The Morning Report
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The other day, when I proclaimed this to be the weirdest summer in San Diego politics, Andrew Donohue reminded me of my stories from 2004. A city roiled by scandal, facing a polarizing race for mayor, found itself dealing with the sudden death of a City Council member and the unfortunate but inevitable politics that must follow such a loss.
And as the summer ended, a popular city councilwoman, Donna Frye, decided the mayor’s race wasn’t interesting enough and she began one of the most successful write-in campaigns ever.
Yes, that was an interesting summer. (It was also during that time when a longtime columnist and editor for the Union-Tribune was unceremoniously fired and he hatched plans to eventually form a new, online news service: voiceofsandiego.org.)
There was another lesson that summer, though, that applies to this one.
Even though the city, like all other communities, was experiencing a property tax boom and a thriving economy, it was struggling. So, the firefighters union joined with the police officers union, which joined with the hotel industry, which joined with the arts community and outlined an increase to the city’s hotel-room tax.
They divvied up the proceeds for the tax and so, because the money would be dedicated to specific causes, they had to persuade more than two-thirds of voters to support it.
Since the tax increase had so many supporter (because so many people and groups benefited from it) it had a shot. They came very close, but it ultimately failed.
It lacked the support of the mayor, who was campaigning against two Republicans, and the support of Councilwoman Donna Frye.
As the summer wore on, and things got worse, Frye hatched a plan to raise the hotel-room tax again, but this time without describing where the money would go or what it would pay for. Because of state law, this blank check is actually easier to pass — requiring only 50 percent of voters, plus one — to be approved.
Very few groups supported the tax. The mayor did not.
It came close, but ultimately failed to reach even the lower threshold.
The lesson about tax increases in San Diego comes in two parts:
- Dedication: More than 50 percent of voters might support a new tax increase if they know where the money is headed. And they can be persuaded by groups willing to spend on, and work on behalf of, a campaign. These groups are more likely to do this if they are beneficiaries of the revenue. The problem is, they need two-thirds of the vote so getting more than half isn’t going to work.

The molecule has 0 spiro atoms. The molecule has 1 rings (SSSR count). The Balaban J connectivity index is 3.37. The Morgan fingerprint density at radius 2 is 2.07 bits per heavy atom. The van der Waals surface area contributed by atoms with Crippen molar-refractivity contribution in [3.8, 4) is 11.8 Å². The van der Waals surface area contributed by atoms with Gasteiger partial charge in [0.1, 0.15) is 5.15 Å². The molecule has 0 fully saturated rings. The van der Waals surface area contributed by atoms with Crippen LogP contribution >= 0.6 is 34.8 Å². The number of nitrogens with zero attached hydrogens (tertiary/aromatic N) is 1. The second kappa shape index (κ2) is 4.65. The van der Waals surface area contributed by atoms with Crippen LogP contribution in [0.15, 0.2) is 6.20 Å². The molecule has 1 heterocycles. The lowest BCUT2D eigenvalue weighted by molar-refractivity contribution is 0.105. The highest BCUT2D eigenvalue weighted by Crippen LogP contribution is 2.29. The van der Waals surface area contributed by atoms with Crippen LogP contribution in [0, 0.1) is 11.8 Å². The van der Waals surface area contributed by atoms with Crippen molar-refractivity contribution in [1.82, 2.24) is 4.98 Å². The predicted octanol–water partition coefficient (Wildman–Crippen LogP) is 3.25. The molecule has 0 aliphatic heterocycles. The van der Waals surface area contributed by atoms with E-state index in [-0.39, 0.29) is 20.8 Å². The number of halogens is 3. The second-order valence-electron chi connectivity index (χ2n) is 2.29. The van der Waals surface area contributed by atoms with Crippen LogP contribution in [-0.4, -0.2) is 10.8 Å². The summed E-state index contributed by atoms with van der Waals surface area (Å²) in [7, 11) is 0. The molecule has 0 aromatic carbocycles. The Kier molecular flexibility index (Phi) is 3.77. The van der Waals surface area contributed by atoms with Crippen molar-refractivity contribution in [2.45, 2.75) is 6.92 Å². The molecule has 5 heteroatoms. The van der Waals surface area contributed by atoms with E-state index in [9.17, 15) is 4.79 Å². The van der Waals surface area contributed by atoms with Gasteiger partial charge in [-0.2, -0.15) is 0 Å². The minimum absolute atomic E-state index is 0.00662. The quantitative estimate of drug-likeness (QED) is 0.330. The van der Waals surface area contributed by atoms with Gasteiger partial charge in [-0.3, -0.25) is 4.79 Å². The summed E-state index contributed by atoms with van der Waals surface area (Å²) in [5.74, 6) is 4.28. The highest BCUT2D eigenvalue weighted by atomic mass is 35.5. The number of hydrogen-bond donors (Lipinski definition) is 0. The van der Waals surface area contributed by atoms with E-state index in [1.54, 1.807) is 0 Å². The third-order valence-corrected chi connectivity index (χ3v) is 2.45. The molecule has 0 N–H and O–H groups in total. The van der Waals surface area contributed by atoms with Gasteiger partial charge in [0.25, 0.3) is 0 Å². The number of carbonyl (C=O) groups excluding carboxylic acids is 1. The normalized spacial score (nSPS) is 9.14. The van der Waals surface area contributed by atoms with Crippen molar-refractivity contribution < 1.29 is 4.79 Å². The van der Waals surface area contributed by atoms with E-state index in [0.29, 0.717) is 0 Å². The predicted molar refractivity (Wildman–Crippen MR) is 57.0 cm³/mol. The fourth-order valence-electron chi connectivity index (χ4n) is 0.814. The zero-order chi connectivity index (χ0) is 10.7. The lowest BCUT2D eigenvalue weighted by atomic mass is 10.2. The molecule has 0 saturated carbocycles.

- Get the Mayor: The mayor’s support will not win the vote. But his opposition can ensure that key allies stay away and that it doesn’t get the extra push it would need.
- Get Someone: If you don’t have the mayor, or even if you do, you can’t go it alone. If the only people who support the tax are city workers and a bare majority of the City Council, it will probably get pulverized.
There seems to be a group of City Council members — Todd Gloria, Marti Emerald and Ben Hueso — who believe that the city should just put a new sales tax hike on the ballot. The city needs money, and services will continue to dwindle without it. They have been led to believe, apparently, by polling that this has a chance of passing. This is polling that was done before the anti-tax crowd really kicked into gear.
The truth is that even if you believe that City Hall has cut to the bone and employees have given up all they can in the short term and all we can do now is to pay a higher sales tax, you still have to support more reforms.
Why? Because unless you recruit a conservative to stand with you, history would suggest that it will fail.
So supporting a tax hike that doesn’t have any support from the conservative side is basically like deciding you don’t want a tax hike.
Gloria absurdly included Frye the other day in a tweet where he said that she and the others who voted against putting the tax on the ballot without any reform supported cutting fire stations and police.
Frye has been around longer and she knew that the opposite was true. The city can’t hike taxes unless it learns why it failed to do so in the past.
Residents of this city have legitimate reasons to be frustrated with City Hall and the way it has handled public money. If you want to bring more revenue into the city, you’re going to have to take them seriously.
— SCOTT LEWIS